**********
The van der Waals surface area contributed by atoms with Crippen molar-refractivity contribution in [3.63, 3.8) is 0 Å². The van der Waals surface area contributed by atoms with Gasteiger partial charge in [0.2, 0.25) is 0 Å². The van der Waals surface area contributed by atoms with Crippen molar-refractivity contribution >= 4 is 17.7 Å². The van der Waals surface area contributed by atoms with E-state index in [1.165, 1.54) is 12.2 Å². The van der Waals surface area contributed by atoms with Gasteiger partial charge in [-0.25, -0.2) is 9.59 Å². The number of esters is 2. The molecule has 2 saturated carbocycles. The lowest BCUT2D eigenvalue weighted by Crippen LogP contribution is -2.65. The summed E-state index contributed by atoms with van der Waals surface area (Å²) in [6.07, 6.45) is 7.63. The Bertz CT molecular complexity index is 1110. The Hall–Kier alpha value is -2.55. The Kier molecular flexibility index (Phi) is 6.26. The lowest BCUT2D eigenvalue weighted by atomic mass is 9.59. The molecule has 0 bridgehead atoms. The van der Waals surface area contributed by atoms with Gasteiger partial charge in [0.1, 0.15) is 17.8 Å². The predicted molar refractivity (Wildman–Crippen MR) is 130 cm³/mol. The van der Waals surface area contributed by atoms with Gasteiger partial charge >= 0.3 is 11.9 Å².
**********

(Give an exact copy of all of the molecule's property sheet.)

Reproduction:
The van der Waals surface area contributed by atoms with Crippen molar-refractivity contribution in [3.63, 3.8) is 0 Å². The van der Waals surface area contributed by atoms with Gasteiger partial charge in [0.2, 0.25) is 0 Å². The van der Waals surface area contributed by atoms with Crippen molar-refractivity contribution >= 4 is 17.7 Å². The van der Waals surface area contributed by atoms with E-state index in [1.165, 1.54) is 12.2 Å². The van der Waals surface area contributed by atoms with Gasteiger partial charge in [-0.25, -0.2) is 9.59 Å². The number of esters is 2. The molecule has 2 saturated carbocycles. The lowest BCUT2D eigenvalue weighted by Crippen LogP contribution is -2.65. The summed E-state index contributed by atoms with van der Waals surface area (Å²) in [6.07, 6.45) is 7.63. The Bertz CT molecular complexity index is 1110. The Hall–Kier alpha value is -2.55. The Kier molecular flexibility index (Phi) is 6.26. The lowest BCUT2D eigenvalue weighted by atomic mass is 9.59. The molecule has 0 bridgehead atoms. The van der Waals surface area contributed by atoms with Gasteiger partial charge in [0.1, 0.15) is 17.8 Å². The predicted molar refractivity (Wildman–Crippen MR) is 130 cm³/mol. The van der Waals surface area contributed by atoms with Gasteiger partial charge >= 0.3 is 11.9 Å².